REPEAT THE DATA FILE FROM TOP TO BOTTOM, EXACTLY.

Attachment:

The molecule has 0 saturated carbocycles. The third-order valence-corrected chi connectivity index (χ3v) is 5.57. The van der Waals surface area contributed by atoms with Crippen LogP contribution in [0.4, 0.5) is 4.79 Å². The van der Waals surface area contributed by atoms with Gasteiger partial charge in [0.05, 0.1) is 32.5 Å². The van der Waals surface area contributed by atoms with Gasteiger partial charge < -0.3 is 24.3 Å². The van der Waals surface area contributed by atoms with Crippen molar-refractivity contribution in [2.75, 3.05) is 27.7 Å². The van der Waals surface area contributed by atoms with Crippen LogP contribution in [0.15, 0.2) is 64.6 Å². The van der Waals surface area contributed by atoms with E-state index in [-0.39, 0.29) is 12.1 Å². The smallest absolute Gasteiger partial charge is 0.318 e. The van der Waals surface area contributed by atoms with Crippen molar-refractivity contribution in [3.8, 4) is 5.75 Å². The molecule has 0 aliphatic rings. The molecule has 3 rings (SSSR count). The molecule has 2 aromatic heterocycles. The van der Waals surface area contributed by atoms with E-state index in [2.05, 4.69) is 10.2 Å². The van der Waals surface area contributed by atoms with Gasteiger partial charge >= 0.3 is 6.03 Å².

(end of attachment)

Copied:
The molecule has 0 saturated carbocycles. The third-order valence-corrected chi connectivity index (χ3v) is 5.57. The van der Waals surface area contributed by atoms with Crippen LogP contribution in [0.4, 0.5) is 4.79 Å². The van der Waals surface area contributed by atoms with Gasteiger partial charge in [0.05, 0.1) is 32.5 Å². The van der Waals surface area contributed by atoms with Gasteiger partial charge < -0.3 is 24.3 Å². The van der Waals surface area contributed by atoms with Crippen molar-refractivity contribution in [2.75, 3.05) is 27.7 Å². The van der Waals surface area contributed by atoms with Crippen LogP contribution in [0.15, 0.2) is 64.6 Å². The van der Waals surface area contributed by atoms with E-state index in [-0.39, 0.29) is 12.1 Å². The smallest absolute Gasteiger partial charge is 0.318 e. The van der Waals surface area contributed by atoms with Crippen molar-refractivity contribution in [3.8, 4) is 5.75 Å². The molecule has 0 aliphatic rings. The molecule has 3 rings (SSSR count). The molecule has 2 aromatic heterocycles. The van der Waals surface area contributed by atoms with E-state index in [2.05, 4.69) is 10.2 Å². The van der Waals surface area contributed by atoms with Gasteiger partial charge >= 0.3 is 6.03 Å².